Reaching the railway line by way of a style on the left just after crossing the river we crossed (carefully) and had an excellent picnic lunch. Suitably refreshed we climbed through the fields towards a farm which kept hawks and was the site of a mountain bike circuit. It was here that we made our second error. As you emerge from the thicket and the lane that leads up the hill from the farm – don’t go straight up the hill following an obvious track from the gate. Instead keep left and climb more slowly, skirting the bluff until you find a gate that leads into a lane. The lane provides you with great views up the valley towards Cwmyoy and the moorland we were heading for.

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That lane you will follow for quite a long way as it climbs (sometimes quite steeply) on to the common land of Hatterrall Hill. You can also look back at The Skirrid, a view that stays wih you for a surprisingly long time on this walk.

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We reached the moorland and walked steadily upwards as the clouds began to gather, and the wind picked up. For that reason I’ve no pictures of this part of the walk but have “borrowed” three from a previous walk on Hatterrall Hill.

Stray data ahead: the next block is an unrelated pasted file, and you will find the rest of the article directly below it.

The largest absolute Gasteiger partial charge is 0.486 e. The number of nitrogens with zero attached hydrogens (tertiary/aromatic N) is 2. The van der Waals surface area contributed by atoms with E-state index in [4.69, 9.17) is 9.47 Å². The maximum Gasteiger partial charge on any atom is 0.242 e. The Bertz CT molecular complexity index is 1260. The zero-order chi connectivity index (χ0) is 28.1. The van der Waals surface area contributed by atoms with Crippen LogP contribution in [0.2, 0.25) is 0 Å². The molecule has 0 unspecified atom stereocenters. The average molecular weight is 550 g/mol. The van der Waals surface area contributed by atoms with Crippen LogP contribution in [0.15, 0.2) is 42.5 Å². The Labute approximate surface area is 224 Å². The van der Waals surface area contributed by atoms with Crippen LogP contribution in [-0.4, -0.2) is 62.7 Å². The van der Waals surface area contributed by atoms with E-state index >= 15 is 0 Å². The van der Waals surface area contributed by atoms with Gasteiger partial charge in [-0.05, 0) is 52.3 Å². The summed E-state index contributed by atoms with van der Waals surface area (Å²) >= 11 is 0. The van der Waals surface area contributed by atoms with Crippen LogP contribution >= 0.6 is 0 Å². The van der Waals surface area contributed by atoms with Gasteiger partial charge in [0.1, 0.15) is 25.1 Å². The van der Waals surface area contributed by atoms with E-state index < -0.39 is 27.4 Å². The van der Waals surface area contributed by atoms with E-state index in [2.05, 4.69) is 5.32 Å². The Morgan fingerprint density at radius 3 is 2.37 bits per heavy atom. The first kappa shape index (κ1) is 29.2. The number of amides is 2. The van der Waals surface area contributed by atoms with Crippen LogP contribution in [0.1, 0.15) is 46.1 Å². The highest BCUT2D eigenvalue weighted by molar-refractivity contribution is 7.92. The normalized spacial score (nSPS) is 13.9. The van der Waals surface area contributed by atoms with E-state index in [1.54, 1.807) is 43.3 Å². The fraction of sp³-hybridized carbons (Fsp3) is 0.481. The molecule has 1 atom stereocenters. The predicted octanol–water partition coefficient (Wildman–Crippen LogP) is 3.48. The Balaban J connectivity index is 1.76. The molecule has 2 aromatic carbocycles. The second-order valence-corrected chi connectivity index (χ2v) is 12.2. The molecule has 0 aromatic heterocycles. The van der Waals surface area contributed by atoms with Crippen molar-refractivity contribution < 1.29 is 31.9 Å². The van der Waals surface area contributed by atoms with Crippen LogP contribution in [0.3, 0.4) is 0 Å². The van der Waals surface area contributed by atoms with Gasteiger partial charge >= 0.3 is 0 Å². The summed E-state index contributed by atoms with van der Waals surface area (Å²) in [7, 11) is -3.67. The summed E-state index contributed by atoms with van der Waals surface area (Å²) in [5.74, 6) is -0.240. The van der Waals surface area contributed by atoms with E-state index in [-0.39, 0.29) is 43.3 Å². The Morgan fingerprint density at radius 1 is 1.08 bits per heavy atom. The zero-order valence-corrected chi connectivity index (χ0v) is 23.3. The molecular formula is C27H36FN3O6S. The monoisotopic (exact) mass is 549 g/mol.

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The wind got quite extreme at times and I was blown about a bit. Feeling quite weary by the time I got down to the Priory at Llanthony. One last piece of advice – as you walk along the col looking for the track down, don’t take the first “obvious” path. Even with my GPS, I managed to navigate us down a more awkward track than we needed to take, before we regained the proper path and made the rest of the descent.

If you want to see a few more pictures here’s a link to Google+ where the images are hosted which includes the ones above as well.

Here’s yesterdays track – a walk of 10.9 miles with 2930 feet of ascent.